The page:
Ask The Best And Brightest: Mandatory Brake Overrides?

Edward Niedermeyer
by Edward Niedermeyer

In testimony before the Senate Committee on Commerce, Energy and Transportation, Transportation Secretary Ray LaHood said he was “looking at the possibility of recommending” mandatory brake override systems on all new vehicles sold in the US. Given the congressional hysteria about auto safety in the past few weeks (not to mention the already-expectant MSM headlines), such a requirement would likely face little political opposition. When Toyota first announced that it would be installing the buzz-worthy “failsafe” system on its new cars, we whined that the days of doing burnouts in Mom’s autobox IS350 were over. Which, frankly, was fairly petty of us. At this point it’s become fairly clear that, whether there are unfound defects still lurking in the evil minds of our appliance-mobiles or not, Americans need to feel that they could stop their cars in a worst case demonic possession scenario. So let them eat brake override systems, say I. At least until I hear someone advocating for mandatory manual transmissions.

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  • William442 William442 on Mar 03, 2010

    In spite of all the discussions in the car magazines, I was never co-ordinated enough to heel and toe.

  • BMWfan BMWfan on Mar 03, 2010

    @ Robert.Walter, Robert, If you read the story at this link, you will see why I am waiting for the "fix" to shake out. This recall is being performed under stress, and I for one do not think it was well thought out. I will wait for cooler heads to prevail.,0,2270669.story

  • Neil08 Neil08 on Mar 03, 2010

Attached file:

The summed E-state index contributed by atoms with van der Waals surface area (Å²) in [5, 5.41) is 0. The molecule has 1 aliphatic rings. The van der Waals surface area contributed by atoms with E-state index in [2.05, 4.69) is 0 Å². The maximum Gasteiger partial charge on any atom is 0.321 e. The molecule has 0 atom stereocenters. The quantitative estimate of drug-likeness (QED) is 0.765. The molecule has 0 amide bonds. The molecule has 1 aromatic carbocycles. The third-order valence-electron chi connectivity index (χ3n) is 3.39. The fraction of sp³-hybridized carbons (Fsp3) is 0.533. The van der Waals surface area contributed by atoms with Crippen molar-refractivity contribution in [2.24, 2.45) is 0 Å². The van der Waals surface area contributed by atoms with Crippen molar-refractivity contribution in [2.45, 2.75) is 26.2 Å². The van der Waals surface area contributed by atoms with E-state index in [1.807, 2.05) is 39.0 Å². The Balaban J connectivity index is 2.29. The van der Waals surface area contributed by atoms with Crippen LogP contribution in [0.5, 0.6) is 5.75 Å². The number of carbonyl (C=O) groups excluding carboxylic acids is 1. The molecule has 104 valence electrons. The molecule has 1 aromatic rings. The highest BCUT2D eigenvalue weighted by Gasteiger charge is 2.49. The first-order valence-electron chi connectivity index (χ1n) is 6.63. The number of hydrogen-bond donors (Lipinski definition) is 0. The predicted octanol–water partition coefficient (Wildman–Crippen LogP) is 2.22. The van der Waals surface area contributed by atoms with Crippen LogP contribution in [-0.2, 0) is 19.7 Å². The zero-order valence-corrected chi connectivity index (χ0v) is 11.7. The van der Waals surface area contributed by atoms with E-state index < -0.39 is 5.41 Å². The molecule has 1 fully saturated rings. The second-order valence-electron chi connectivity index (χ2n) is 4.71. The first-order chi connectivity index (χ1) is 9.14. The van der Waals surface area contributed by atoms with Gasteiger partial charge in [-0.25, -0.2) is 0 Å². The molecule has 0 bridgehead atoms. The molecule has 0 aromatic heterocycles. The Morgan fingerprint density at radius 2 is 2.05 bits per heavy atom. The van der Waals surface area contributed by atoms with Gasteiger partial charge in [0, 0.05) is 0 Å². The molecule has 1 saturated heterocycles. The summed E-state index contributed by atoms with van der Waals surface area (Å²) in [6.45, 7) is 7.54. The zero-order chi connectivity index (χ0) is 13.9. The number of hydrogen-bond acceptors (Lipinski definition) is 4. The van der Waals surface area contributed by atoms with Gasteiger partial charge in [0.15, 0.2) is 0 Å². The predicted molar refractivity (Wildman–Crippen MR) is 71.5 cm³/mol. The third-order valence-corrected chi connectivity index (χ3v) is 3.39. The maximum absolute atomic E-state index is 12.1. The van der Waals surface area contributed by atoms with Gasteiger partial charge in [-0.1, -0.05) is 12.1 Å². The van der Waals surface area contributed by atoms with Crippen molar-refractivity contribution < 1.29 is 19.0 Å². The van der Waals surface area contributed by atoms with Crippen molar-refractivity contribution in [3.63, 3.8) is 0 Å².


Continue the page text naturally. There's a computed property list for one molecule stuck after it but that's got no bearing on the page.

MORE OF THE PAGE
The vast majority of drivers simply want a car that takes them reliably and safely from A to B. They are not would be racers who like to play with their cars. They drive automatics and expect the brakes to work at all times with the effectiveness they are used to. This why brake power assist must be guaranteed at all times, regardless of engine throttle setting. Faced with unintended acceleration, most drivers would try the brakes a few times, thus losing all vacuum brake boost. They would become terrified as the brakes appeared to fail This is why car manufacturers must idle the engine when brakes are applied, to maintain brake power assist and to ensure that the average driver can safely bring the car to a stop.

    • Scott Schoemann Scott Schoemann on Mar 05, 2010

      Neil, if pumping your brakes is bleeding off the vacuum in your booster, even at full throttle you have a mechanical problem you need to deal with. the booster is a closed chamber and the vacuum is set as long as the intake plenum is not under a positive pressure. And that is even becoming a moot point as new vehicles are switching over to an mechanical rather than vacuum driven power brake system. The real issue here isn't the vehicle equipment even though that is what is causing the problem. The real issue IS the lack of education as the school systems across the country are cutting driver education from high school curriculum. 30 plus years back when I took drivers ed I was taught about how the ignition switch functions as a KILL SWITCH, something that "sears easy method" simply does not do. It's all about the dumbing down of the masses. Just look at how many people are driving down the road on what adds up to a flat tire and either don't care or simply do not know...

  • Accs Accs on Mar 11, 2010

    I know this is odd.... But who takes a 5-10yr old LS out for a burnout.. and is excited?